The four-page questionnaire was developed after an inspection of the original questionnaires from several international sources (39). A pilot version was tested qualitatively and quantitatively beforehand, in a continuing medical educational event for primary care physicians (n=30). Superfluous questions and the questionnaire’s quality and comprehensibility were discussed. On the basis of the evaluation of this test run, the final, four-page questionnaire was developed (eQuestionnaire). The questionnaire comprised six sections.

  • Section 1 included questions relating to the general feeling/perception of safety in the practice premises, during house and home visits, and during on-call work (practice based and during house/home visits).
  • Section 2 included questions relating to whether defined forms of aggression had been experienced in the practice premises at any point during their career as a primary care physician and in the preceding 12 months, and if so, how often. The individual forms of aggression are listed below; the predefined categorization as mild/slight, moderate, and serious/severe forms of aggression is given in square parentheses:

  – Verbal insult/abuse [mild/slight]

  – Threat/intimidation [moderate]

  – Mild physical violence (pushing, hassling, clinging) [moderate]

  – Pronounced physical violence (biting, hitting, kicking, suffocating/strangling) [serious/severe]

  – Threat using object or weapon [serious/severe]

  – Attack using object or weapon [serious/severe]

  – Sexual harassment (suggestive remarks and gestures; groping excluding breasts/genitals) [moderate]

  – Sexual abuse (groping of breasts and genitals; sexual coercion; rape) [serious/severe]

  – Criminal damage/theft [moderate].

  • Section 3 included the same questions as section 2, but relating to house/home visits and on-call duties.
  • Section 4 included questions relating to reputational damage, libel/slander, false statements on physician internet portals, and stalking.
  • In section 5, doctors were invited to provide further details about the incident that they themselves considered to be the most serious in their medical career. In addition to a free-text description of the incident, this section collected information on the perpetrator, the level of fear, location, timing, and consequences of the incident.
  • Section 6 included questions relating to the doctor’s person and practice.

Statistical evaluation

Previous experiences from a similarly conducted survey (10) prompted an expectation of a minimum return rate of 40% of the sample. The objective was the ability to estimate the prevalence of aggressive behavior directed at doctors with a 95% confidence interval of ± 4%. To this end, 600 evaluable responses were required for an assumed prevalence of 50% (calculated using EpiCalc 2000). In view of the expected response rate, we therefore wrote to 1500 doctors.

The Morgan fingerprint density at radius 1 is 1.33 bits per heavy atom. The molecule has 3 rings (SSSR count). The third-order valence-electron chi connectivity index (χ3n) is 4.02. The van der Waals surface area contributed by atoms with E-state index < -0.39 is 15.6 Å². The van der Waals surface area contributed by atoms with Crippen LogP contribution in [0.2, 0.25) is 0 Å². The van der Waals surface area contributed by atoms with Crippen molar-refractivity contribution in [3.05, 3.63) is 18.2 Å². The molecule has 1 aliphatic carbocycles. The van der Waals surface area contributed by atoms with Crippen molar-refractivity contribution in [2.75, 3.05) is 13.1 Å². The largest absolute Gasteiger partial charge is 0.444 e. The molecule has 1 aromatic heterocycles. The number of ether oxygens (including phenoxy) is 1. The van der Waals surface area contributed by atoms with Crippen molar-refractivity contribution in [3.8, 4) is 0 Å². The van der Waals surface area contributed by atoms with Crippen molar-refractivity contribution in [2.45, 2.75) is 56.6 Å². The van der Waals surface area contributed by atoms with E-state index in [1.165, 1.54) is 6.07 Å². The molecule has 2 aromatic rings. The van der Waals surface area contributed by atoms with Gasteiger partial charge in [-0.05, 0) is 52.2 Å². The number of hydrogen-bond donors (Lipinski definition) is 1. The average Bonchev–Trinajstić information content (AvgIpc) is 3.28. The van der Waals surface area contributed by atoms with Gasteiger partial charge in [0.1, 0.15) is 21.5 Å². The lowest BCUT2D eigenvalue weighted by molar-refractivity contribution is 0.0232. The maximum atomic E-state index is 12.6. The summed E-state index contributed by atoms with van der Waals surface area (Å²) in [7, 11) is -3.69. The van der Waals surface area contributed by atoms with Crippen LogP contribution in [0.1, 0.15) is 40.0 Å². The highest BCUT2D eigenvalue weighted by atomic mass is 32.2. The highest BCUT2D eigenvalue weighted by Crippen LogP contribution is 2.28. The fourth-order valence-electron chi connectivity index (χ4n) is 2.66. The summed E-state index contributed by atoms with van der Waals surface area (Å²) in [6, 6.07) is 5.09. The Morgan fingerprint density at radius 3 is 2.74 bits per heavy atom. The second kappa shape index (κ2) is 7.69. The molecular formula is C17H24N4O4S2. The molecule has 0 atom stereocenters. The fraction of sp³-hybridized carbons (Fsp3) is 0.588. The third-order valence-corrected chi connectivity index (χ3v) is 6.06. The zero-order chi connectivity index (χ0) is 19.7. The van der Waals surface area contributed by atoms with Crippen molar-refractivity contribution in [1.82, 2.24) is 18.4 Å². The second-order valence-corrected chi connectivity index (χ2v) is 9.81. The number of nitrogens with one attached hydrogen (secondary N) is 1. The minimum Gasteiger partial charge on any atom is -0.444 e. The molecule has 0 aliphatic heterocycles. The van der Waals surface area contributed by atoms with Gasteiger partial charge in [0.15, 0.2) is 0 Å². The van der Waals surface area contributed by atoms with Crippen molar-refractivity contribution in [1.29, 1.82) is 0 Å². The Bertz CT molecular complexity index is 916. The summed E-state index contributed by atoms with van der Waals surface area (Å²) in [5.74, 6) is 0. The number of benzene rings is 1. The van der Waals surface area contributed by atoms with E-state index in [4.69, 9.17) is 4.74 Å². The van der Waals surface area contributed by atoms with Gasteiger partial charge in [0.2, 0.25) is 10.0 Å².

For the purposes of the descriptive evaluation, we calculated—depending on the type of data—means and standard deviations, medians, quartiles, minimum and maximum values or percentages and absolute frequencies, in total and separately for the sexes. 95% confidence intervals for frequencies for the most important prevalence estimates were produced by using the bootstrapping function in SPSS (1000 samples). Analyses for differences between female and male doctors were done according to the scale level by using Fisher’s exact test, the chi square test, the Mann-Whitney U test, or Student’s t test. Furthermore we calculated explorative logistic regression analyses (inclusion model) in order to study associations between:

  • Doctors’ characteristics (independent variables) and perceptions of safety (dependent variables)
  • Doctors’ characteristics and the experience of a serious incident (dependent) during the course of working as a primary care physician.

Lacking entries were not substituted (we report valid percentages). Significance tests and regression analyses (eSupplement and eTables 1–7) were undertaken exclusively for the purposes of exploration. We did not adjust for multiple testing.

P values for individual doctors’ characteristics from the multivariate ordinal regression analyses of associations between doctors’ characteristics and their sense of safety in the five settings
P values for individual doctors’ characteristics from the multivariate ordinal regression analyses of associations between doctors’ characteristics and their sense of safety in the five settings
eTable 1
P values for individual doctors’ characteristics from the multivariate ordinal regression analyses of associations between doctors’ characteristics and their sense of safety in the five settings
Ordinal regression for factors influencing the sense of safety in the practice
Ordinal regression for factors influencing the sense of safety in the practice
eTable 2
Ordinal regression for factors influencing the sense of safety in the practice
Ordinal regression for factors influencing the sense of safety during regular house visit
Ordinal regression for factors influencing the sense of safety during regular house visit
eTable 3
Ordinal regression for factors influencing the sense of safety during regular house visit
Ordinal regression for factors influencing the sense of safety during home visit
Ordinal regression for factors influencing the sense of safety during home visit